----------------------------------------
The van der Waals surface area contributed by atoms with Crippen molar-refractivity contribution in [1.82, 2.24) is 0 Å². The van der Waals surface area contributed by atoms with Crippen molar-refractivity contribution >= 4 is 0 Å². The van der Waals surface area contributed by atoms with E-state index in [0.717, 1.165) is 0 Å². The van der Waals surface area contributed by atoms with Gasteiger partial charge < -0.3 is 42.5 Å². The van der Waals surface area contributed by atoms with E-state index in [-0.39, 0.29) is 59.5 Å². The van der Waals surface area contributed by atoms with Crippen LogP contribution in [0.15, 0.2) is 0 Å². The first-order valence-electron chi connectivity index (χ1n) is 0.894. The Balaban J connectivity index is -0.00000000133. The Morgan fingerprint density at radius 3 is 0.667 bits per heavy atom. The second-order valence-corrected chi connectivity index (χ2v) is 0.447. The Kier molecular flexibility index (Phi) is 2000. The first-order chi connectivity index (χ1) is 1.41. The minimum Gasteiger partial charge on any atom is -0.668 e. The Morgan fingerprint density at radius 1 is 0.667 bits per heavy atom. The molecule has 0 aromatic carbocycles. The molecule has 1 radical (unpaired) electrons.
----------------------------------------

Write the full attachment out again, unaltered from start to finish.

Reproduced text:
The van der Waals surface area contributed by atoms with Crippen molar-refractivity contribution in [1.82, 2.24) is 0 Å². The van der Waals surface area contributed by atoms with Crippen molar-refractivity contribution >= 4 is 0 Å². The van der Waals surface area contributed by atoms with E-state index in [0.717, 1.165) is 0 Å². The van der Waals surface area contributed by atoms with Gasteiger partial charge < -0.3 is 42.5 Å². The van der Waals surface area contributed by atoms with E-state index in [-0.39, 0.29) is 59.5 Å². The van der Waals surface area contributed by atoms with Crippen LogP contribution in [0.15, 0.2) is 0 Å². The first-order valence-electron chi connectivity index (χ1n) is 0.894. The Balaban J connectivity index is -0.00000000133. The Morgan fingerprint density at radius 3 is 0.667 bits per heavy atom. The second-order valence-corrected chi connectivity index (χ2v) is 0.447. The Kier molecular flexibility index (Phi) is 2000. The first-order chi connectivity index (χ1) is 1.41. The minimum Gasteiger partial charge on any atom is -0.668 e. The Morgan fingerprint density at radius 1 is 0.667 bits per heavy atom. The molecule has 0 aromatic carbocycles. The molecule has 1 radical (unpaired) electrons.